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Around the globe, passive index investing has become hugely popular as it provides a low-cost way to replicate the investment returns of popular indexes like the Dow Jones or the S&P/ASX200.
While some Aussies have dipped their toe into indexing by investing through an exchange traded fund (ETF), fewer have used the same investment approach with their retirement savings.
So, just what is indexing and how can you use it with your super?
What is an index (or benchmark)?
An index is a collection of investment assets that are grouped together to represent all or part of a broad investment market.
There are indexes for almost every asset class, such as Australian and international shares, property and bonds as well as currencies and commodities.
Within each asset class you also invest in indexes covering a subgroup of assets. In the case of shares, this might be industry (such as resources and financials), sector (such as the largest global technology or healthcare companies) and geographic regions (such as the 20 biggest Asian or European companies).
Investment indexes are designed to reflect the value and market performance – both up and down – of the asset class, sector, or industry to which they relate. They are constructed by large international investment companies like Barclays, S&P, Morgan Stanley and Bloomberg.
The performance of well-known indexes (such as the S&P/ASX All Ordinaries, Dow Jones and NASDAQ) is covered daily in the financial media.
Indexing: How does it work?
Indexing is an investment strategy designed to provide exposure to the performance of a specific investment market by tracking the performance of its key index.
To track the index, an investment manager buys assets in the same weighting as they occur in the index they are tracking. The aim is to match the return of the index by investing in the whole index or a representative sample of it.
Indexing is sometimes referred to as passive investing as it involves passively buying the market, rather than trying to actively beat the performance of the market.
What are the pros and cons of indexing?
1. Benefits of indexing
- Better diversification – Investing in all or a representative sample of a market index provides a diversified portfolio and reduces the risk that comes with holding only a small number of assets.
- Reduced volatility – Buying and holding assets over the longer term may reduce volatility and improve your returns.
- Lower cost returns – Picking investment winners is difficult in the long term, so indexing provides a low-cost way to achieve market returns.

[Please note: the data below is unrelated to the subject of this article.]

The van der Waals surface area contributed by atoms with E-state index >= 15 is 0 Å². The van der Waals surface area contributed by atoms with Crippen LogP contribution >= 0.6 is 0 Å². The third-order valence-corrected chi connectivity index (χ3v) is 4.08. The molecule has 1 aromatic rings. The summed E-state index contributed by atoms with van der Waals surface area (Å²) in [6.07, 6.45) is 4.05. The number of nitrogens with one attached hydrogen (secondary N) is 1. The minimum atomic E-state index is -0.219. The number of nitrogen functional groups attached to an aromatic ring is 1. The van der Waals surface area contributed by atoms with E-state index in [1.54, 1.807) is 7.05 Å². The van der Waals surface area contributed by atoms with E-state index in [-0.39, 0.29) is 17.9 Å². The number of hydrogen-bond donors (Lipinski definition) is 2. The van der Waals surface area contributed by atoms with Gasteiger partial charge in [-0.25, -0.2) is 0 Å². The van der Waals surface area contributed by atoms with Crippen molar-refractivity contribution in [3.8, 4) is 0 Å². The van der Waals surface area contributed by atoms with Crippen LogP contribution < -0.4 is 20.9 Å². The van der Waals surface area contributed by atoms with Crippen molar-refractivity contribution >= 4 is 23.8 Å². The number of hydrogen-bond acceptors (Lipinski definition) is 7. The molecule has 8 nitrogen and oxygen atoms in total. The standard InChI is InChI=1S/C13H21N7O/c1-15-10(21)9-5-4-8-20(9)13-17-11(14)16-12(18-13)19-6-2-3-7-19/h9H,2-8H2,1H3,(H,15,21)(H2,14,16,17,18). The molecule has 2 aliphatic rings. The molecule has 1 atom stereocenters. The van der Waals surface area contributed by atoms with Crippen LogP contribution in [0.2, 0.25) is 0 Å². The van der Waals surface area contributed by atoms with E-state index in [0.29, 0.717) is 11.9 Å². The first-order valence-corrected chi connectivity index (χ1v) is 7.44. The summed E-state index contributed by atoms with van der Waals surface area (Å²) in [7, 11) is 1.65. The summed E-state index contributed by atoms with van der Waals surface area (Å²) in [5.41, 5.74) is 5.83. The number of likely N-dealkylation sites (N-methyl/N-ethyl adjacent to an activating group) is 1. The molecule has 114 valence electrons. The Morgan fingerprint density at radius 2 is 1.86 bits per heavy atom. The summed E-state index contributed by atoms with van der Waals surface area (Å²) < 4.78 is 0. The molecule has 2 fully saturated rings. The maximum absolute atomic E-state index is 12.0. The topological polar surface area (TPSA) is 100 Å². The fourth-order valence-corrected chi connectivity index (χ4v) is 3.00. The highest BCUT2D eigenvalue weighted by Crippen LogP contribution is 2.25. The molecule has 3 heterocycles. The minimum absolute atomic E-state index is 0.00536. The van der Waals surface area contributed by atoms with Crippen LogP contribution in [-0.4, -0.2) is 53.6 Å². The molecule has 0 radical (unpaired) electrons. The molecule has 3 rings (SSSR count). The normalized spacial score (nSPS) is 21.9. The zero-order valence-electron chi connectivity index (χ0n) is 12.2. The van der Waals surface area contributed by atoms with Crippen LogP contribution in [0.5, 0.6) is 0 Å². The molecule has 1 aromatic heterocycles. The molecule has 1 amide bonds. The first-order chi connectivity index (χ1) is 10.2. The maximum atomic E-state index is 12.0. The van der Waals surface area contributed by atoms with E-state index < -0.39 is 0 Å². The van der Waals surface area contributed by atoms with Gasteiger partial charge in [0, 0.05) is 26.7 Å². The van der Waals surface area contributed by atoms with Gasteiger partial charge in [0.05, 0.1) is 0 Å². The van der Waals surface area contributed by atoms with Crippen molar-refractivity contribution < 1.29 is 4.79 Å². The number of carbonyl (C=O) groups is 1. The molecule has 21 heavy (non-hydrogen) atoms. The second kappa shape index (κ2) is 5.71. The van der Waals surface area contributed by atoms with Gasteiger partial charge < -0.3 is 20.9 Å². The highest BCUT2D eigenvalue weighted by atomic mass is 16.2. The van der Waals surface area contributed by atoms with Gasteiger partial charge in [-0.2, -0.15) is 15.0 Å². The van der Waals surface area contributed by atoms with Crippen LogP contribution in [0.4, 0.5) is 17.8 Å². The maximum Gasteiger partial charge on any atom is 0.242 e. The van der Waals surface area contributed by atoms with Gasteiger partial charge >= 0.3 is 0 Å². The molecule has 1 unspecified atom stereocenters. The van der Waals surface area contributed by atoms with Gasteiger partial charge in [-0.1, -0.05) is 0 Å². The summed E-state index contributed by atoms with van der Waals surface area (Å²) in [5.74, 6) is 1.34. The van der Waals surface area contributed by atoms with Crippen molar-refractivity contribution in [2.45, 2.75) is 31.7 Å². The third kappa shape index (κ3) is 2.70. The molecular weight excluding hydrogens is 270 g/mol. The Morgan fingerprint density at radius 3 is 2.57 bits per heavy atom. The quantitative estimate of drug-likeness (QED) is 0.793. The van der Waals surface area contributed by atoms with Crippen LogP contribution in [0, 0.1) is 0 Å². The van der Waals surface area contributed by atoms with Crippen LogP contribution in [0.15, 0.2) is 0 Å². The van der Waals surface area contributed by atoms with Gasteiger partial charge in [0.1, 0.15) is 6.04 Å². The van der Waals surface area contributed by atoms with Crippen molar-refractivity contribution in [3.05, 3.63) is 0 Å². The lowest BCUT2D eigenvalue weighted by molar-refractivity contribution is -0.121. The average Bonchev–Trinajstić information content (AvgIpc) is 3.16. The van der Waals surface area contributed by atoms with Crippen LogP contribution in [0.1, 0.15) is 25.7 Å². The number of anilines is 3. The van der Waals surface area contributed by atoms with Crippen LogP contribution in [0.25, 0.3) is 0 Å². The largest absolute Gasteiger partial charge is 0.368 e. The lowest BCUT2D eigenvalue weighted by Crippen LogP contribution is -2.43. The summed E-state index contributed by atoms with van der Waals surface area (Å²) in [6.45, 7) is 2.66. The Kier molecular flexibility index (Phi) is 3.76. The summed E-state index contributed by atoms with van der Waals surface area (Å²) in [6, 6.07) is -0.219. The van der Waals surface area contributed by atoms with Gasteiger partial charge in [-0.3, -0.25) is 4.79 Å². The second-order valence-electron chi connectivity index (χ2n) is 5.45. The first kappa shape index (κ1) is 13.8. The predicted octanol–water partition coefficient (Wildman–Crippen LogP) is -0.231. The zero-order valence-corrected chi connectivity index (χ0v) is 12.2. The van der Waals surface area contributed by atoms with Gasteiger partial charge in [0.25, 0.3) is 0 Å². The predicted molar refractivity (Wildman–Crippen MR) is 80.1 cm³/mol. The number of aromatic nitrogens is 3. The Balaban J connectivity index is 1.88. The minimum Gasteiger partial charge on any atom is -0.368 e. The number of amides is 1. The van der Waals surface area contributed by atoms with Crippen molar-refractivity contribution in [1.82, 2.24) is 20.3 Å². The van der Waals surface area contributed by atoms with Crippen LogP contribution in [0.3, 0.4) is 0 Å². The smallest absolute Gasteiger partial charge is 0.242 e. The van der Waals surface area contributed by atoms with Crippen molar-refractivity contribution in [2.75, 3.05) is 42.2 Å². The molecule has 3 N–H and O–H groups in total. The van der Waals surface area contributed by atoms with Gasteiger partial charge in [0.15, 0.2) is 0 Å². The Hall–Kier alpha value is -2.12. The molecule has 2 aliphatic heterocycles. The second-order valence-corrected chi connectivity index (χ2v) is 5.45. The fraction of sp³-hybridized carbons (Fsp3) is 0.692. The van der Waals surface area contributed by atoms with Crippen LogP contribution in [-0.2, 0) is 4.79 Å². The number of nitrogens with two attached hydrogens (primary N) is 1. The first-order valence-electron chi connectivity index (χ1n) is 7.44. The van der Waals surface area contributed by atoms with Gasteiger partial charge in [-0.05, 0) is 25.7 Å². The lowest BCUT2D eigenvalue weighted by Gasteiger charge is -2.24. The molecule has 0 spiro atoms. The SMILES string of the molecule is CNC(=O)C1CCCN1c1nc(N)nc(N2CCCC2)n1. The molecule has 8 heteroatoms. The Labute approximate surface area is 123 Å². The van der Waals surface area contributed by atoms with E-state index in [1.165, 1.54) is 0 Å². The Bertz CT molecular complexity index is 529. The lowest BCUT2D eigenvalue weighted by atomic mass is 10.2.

- Reduced investment costs – By tracking the index, there are less of the normal transaction and brokerage costs associated with regularly buying and selling assets.
- Lower management fees – Tracking the performance of an index means you are not paying for teams of highly paid ‘star’ investment managers.
- Tax efficiency – With indexing, your after-tax position may be better due to a reduced level of trading and lower CGT obligation.
2. Drawbacks of indexing
- No downside performance – Indexes represent the performance of a market, so if that market declines, its benchmark will too. Active managers may be able to limit this by hedging or moving to cash.
- Over-representation of assets – If an asset becomes overvalued, it carries more weight in the index, but the index manager must still hold the asset.
- No control over the holdings – Indexing requires the manager to hold certain assets to replicate the index, so you have no control over which assets your index manager buys.
- Inability to duplicate some strategies – Indexing is limited to well-established investment styles and sectors. Index funds cannot replicate every investment strategy or style used by active managers.
- No potential for higher returns – Index funds cannot outdo the market the way an actively managed fund can, as their job is to replicate – not exceed – the market’s performance. Active management offers the possibility of higher returns.
How do super funds use indexing strategies?
Indexing is based on the theory that trying to consistently pick investments that will achieve higher returns than the market is impossible. Instead, indexing aims to deliver the same investment return as the benchmark – without the high cost of active management.